Procure-to-pay, which is sometimes called P2P or Purchase to Pay, describes a company's purchasing process. This process is part of a larger group of high-level processes. Other examples include Issue to Complete, Hire to Retire, Marketing to Lead, Record to Report, and Opportunity to Order. These terms describe different important workflows within businesses, and the P2P process specifically covers the procurement process. Learn more and see how tracking this process can help give you better insight, compliance, and visibility.
What is procure-to-pay?
Procure-to-pay specifically describes a type of procurement process within a business. Many companies already have detailed procurement plans to help them cut back on costs and efficiently keep necessary goods stocked. The procure-to-pay process is an intersection between an accounts payable (AP) department in a company and their purchasing department. The process starts when the need for a service or good is identified and ends once the providing vendor is paid. A handful of stages need to be closely followed to have consistent policy compliance and to upkeep positive supplier relationships. It involves many facets, such as the accounts payable system, the finance team, and suppliers. Unless all of these parts work in unison, the process can easily fall apart, leading to supply issues or expensive mistakes.
What is the procure-to-pay process?
The cycle of procure-to-pay is pretty simple, especially when you want a streamlined procurement process. This process usually begins with the recognition that something is needed by supply management or a buyer, which begins a requisition order or purchase requisitions process. Once this requisition order has been approved, someone will create a purchase order (PO) or spot buy. The document will be approved, the procurement team will pick the best supplier, and goods or services will be received from them. The invoice for the transaction is then approved, and the payable department pays the vendor. Alternatively, this process can be kicked off automatically when a certain inventory threshold is hit. By streamlining these processes, you can cut back on double ordering, overfilled storage spaces, and costly purchasing mistakes.
While these are the basic steps, some workflows will require additional pieces within their procure-to-pay process. For example, you may need extra approval may be needed depending on the purchase or type of company. A company may add things such as requests for quotation or quality assurance checks depending on the organization's preference. Regardless, these still fit within the procure-to-pay process and should be adhered to like any other step.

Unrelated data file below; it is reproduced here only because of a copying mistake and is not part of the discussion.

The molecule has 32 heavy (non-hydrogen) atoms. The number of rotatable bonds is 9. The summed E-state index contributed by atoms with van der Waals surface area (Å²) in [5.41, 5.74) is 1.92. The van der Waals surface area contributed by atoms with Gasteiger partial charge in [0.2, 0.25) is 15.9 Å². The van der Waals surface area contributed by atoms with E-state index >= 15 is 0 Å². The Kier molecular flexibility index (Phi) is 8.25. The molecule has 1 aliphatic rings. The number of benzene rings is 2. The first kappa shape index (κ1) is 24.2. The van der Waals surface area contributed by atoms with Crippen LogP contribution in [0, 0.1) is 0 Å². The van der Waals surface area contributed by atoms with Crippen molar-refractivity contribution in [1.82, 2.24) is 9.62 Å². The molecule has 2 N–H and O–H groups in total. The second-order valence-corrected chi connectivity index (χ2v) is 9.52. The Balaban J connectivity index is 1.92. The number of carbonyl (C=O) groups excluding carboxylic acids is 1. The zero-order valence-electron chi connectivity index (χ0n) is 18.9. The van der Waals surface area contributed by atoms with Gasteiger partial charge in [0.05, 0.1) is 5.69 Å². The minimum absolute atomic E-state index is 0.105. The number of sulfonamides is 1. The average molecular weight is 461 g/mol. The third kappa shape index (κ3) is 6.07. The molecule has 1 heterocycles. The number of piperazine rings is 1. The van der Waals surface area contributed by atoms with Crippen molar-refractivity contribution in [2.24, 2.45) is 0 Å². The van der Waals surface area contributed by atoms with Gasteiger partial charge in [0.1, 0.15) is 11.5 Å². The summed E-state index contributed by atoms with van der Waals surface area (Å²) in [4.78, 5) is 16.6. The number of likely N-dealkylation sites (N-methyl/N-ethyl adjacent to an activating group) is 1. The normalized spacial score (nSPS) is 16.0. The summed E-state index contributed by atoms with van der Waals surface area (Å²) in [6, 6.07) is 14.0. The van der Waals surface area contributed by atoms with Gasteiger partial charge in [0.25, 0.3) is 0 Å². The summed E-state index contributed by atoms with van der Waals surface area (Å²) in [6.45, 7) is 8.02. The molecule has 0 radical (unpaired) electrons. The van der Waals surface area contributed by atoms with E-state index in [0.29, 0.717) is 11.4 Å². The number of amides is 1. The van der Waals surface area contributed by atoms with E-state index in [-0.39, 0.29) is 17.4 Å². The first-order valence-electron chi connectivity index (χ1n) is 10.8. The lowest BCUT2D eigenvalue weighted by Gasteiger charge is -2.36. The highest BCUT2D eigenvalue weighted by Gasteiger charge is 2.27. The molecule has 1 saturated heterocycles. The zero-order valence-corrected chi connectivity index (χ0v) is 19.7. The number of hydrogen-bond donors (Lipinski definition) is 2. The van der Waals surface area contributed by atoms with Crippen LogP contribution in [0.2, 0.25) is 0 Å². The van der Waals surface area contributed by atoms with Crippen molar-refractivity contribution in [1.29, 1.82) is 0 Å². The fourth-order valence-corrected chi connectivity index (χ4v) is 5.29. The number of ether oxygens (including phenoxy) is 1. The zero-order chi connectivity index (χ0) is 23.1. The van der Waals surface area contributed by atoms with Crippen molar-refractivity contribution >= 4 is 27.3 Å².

How does procure-to-pay work?
How this process works will look different depending on a company's architecture. Sometimes this is all handled manually to provide greater control, but this can negatively affect an entire organization. There are many benefits of procure-to-pay, and many of those are lost if it dramatically slows the purchasing process. The best practices of P2P are to make sure that it improves supplier relationship management, is clearly and consistently tracked, and software or tools are implemented to streamline the processes correctly.
These processes sometimes are handled through an ERP pay solution or with automation to reduce human error and the time of manual processing for the payable departments within a company. Many of these types of solutions use scan-and-capture services to better track things like electronic invoicing (e-invoicing) and supply chain management. There are also services that provide a supplier portal, electronic payments, invoice matching (three-way matching), and automated approval workflow capabilities. Overall, these processes are being adopted by more and more companies to help not only streamline this process but also help prevent manual entry errors or late invoices. They often also allow for reporting and tracking that is not easily possible manually, empowering the company to have an accurate overview anytime it is necessary.
What is best for your company will depend on its size, the amount of procure-to-pay process usage, and what works best within your organization. Keeping stringent protocols and tracking will be vital to ensuring best practices within the procure-to-pay process.